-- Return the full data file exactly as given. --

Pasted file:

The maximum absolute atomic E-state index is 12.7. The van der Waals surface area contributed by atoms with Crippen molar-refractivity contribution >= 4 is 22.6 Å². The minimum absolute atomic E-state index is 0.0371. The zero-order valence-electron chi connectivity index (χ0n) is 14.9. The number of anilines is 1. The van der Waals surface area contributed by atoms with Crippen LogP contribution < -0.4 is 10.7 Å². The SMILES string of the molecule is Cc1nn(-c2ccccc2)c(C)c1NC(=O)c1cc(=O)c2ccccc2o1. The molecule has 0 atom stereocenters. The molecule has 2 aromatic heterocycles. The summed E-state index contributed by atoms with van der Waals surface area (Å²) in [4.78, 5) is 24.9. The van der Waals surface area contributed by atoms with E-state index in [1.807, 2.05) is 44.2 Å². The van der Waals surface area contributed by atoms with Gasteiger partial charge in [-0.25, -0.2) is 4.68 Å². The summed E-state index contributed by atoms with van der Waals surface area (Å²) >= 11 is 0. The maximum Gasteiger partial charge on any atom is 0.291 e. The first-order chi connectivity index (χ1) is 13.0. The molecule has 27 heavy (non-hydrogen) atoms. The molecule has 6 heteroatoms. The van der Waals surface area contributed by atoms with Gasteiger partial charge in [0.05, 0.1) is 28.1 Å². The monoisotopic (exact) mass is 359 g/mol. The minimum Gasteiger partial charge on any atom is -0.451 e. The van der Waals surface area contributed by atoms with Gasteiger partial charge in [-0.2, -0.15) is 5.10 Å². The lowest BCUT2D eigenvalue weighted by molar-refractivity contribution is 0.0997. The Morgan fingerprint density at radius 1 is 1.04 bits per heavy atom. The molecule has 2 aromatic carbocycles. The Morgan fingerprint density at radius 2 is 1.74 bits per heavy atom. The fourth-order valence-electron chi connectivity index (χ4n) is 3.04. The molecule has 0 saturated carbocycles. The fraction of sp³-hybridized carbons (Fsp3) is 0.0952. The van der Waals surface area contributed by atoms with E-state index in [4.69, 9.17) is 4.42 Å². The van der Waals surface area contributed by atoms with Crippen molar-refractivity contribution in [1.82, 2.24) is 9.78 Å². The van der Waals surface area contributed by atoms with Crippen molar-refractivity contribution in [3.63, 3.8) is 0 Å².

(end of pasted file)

The maximum absolute atomic E-state index is 12.7. The van der Waals surface area contributed by atoms with Crippen molar-refractivity contribution >= 4 is 22.6 Å². The minimum absolute atomic E-state index is 0.0371. The zero-order valence-electron chi connectivity index (χ0n) is 14.9. The number of anilines is 1. The van der Waals surface area contributed by atoms with Crippen LogP contribution < -0.4 is 10.7 Å². The SMILES string of the molecule is Cc1nn(-c2ccccc2)c(C)c1NC(=O)c1cc(=O)c2ccccc2o1. The molecule has 0 atom stereocenters. The molecule has 2 aromatic heterocycles. The summed E-state index contributed by atoms with van der Waals surface area (Å²) in [4.78, 5) is 24.9. The van der Waals surface area contributed by atoms with E-state index in [1.807, 2.05) is 44.2 Å². The van der Waals surface area contributed by atoms with Gasteiger partial charge in [-0.25, -0.2) is 4.68 Å². The summed E-state index contributed by atoms with van der Waals surface area (Å²) >= 11 is 0. The maximum Gasteiger partial charge on any atom is 0.291 e. The first-order chi connectivity index (χ1) is 13.0. The molecule has 27 heavy (non-hydrogen) atoms. The molecule has 6 heteroatoms. The van der Waals surface area contributed by atoms with Gasteiger partial charge in [0.05, 0.1) is 28.1 Å². The monoisotopic (exact) mass is 359 g/mol. The minimum Gasteiger partial charge on any atom is -0.451 e. The van der Waals surface area contributed by atoms with Gasteiger partial charge in [-0.2, -0.15) is 5.10 Å². The lowest BCUT2D eigenvalue weighted by molar-refractivity contribution is 0.0997. The Morgan fingerprint density at radius 1 is 1.04 bits per heavy atom. The molecule has 2 aromatic carbocycles. The Morgan fingerprint density at radius 2 is 1.74 bits per heavy atom. The fourth-order valence-electron chi connectivity index (χ4n) is 3.04. The molecule has 0 saturated carbocycles. The fraction of sp³-hybridized carbons (Fsp3) is 0.0952. The van der Waals surface area contributed by atoms with E-state index in [4.69, 9.17) is 4.42 Å². The van der Waals surface area contributed by atoms with Crippen molar-refractivity contribution in [1.82, 2.24) is 9.78 Å². The van der Waals surface area contributed by atoms with Crippen molar-refractivity contribution in [3.63, 3.8) is 0 Å².